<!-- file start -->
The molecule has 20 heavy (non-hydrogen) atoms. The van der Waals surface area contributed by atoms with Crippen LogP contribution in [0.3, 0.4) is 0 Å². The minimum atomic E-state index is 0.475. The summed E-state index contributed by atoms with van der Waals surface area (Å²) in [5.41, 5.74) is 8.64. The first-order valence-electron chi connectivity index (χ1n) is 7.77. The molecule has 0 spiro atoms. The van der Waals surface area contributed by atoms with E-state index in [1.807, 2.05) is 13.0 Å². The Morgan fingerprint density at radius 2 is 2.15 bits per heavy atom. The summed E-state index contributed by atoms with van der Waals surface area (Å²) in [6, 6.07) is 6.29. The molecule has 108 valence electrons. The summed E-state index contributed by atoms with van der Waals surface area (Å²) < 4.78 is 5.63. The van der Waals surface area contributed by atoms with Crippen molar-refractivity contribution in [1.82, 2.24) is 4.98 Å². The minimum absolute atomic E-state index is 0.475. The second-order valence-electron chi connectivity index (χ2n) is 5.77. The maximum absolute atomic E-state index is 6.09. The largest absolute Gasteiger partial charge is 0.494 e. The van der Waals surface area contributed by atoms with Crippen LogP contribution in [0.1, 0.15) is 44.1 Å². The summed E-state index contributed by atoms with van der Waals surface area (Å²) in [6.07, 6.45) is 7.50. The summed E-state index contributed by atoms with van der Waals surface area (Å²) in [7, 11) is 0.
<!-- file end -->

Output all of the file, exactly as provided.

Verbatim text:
The molecule has 20 heavy (non-hydrogen) atoms. The van der Waals surface area contributed by atoms with Crippen LogP contribution in [0.3, 0.4) is 0 Å². The minimum atomic E-state index is 0.475. The summed E-state index contributed by atoms with van der Waals surface area (Å²) in [5.41, 5.74) is 8.64. The first-order valence-electron chi connectivity index (χ1n) is 7.77. The molecule has 0 spiro atoms. The van der Waals surface area contributed by atoms with E-state index in [1.807, 2.05) is 13.0 Å². The Morgan fingerprint density at radius 2 is 2.15 bits per heavy atom. The summed E-state index contributed by atoms with van der Waals surface area (Å²) in [6, 6.07) is 6.29. The molecule has 108 valence electrons. The summed E-state index contributed by atoms with van der Waals surface area (Å²) < 4.78 is 5.63. The van der Waals surface area contributed by atoms with Crippen molar-refractivity contribution in [1.82, 2.24) is 4.98 Å². The minimum absolute atomic E-state index is 0.475. The second-order valence-electron chi connectivity index (χ2n) is 5.77. The maximum absolute atomic E-state index is 6.09. The largest absolute Gasteiger partial charge is 0.494 e. The van der Waals surface area contributed by atoms with Crippen LogP contribution in [0.1, 0.15) is 44.1 Å². The summed E-state index contributed by atoms with van der Waals surface area (Å²) in [6.07, 6.45) is 7.50. The summed E-state index contributed by atoms with van der Waals surface area (Å²) in [7, 11) is 0.